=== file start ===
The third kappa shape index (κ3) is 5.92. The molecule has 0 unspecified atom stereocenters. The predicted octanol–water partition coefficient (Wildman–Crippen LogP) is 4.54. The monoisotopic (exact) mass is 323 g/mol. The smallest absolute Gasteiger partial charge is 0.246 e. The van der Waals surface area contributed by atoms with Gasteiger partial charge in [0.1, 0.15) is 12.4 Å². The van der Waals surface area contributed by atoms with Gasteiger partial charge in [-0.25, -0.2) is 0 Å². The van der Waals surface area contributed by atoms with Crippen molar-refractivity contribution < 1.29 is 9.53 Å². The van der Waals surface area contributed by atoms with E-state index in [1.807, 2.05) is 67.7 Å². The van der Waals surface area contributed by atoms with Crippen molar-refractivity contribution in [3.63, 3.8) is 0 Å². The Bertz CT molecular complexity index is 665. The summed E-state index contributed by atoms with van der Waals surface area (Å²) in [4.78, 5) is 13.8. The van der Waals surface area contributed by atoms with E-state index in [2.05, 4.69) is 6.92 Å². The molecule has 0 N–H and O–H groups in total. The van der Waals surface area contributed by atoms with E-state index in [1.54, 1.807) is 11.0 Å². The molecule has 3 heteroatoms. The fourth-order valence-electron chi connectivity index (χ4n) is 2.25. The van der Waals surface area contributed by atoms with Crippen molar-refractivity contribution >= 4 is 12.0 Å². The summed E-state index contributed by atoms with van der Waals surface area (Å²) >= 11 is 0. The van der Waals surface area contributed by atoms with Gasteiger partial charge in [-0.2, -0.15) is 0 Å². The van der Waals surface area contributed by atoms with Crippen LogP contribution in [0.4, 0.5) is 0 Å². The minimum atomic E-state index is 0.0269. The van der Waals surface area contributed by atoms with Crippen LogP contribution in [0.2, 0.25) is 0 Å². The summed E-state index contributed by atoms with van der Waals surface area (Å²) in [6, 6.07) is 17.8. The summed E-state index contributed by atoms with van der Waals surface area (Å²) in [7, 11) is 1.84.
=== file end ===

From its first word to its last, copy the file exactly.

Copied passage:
The third kappa shape index (κ3) is 5.92. The molecule has 0 unspecified atom stereocenters. The predicted octanol–water partition coefficient (Wildman–Crippen LogP) is 4.54. The monoisotopic (exact) mass is 323 g/mol. The smallest absolute Gasteiger partial charge is 0.246 e. The van der Waals surface area contributed by atoms with Gasteiger partial charge in [0.1, 0.15) is 12.4 Å². The van der Waals surface area contributed by atoms with Gasteiger partial charge in [-0.25, -0.2) is 0 Å². The van der Waals surface area contributed by atoms with Crippen molar-refractivity contribution < 1.29 is 9.53 Å². The van der Waals surface area contributed by atoms with E-state index in [1.807, 2.05) is 67.7 Å². The van der Waals surface area contributed by atoms with Crippen molar-refractivity contribution in [3.63, 3.8) is 0 Å². The Bertz CT molecular complexity index is 665. The summed E-state index contributed by atoms with van der Waals surface area (Å²) in [4.78, 5) is 13.8. The van der Waals surface area contributed by atoms with E-state index in [2.05, 4.69) is 6.92 Å². The molecule has 0 N–H and O–H groups in total. The van der Waals surface area contributed by atoms with E-state index in [1.54, 1.807) is 11.0 Å². The molecule has 3 heteroatoms. The fourth-order valence-electron chi connectivity index (χ4n) is 2.25. The van der Waals surface area contributed by atoms with Crippen molar-refractivity contribution >= 4 is 12.0 Å². The summed E-state index contributed by atoms with van der Waals surface area (Å²) >= 11 is 0. The van der Waals surface area contributed by atoms with Gasteiger partial charge in [-0.2, -0.15) is 0 Å². The van der Waals surface area contributed by atoms with Crippen LogP contribution in [0.4, 0.5) is 0 Å². The minimum atomic E-state index is 0.0269. The van der Waals surface area contributed by atoms with Crippen LogP contribution in [0.2, 0.25) is 0 Å². The summed E-state index contributed by atoms with van der Waals surface area (Å²) in [6, 6.07) is 17.8. The summed E-state index contributed by atoms with van der Waals surface area (Å²) in [7, 11) is 1.84.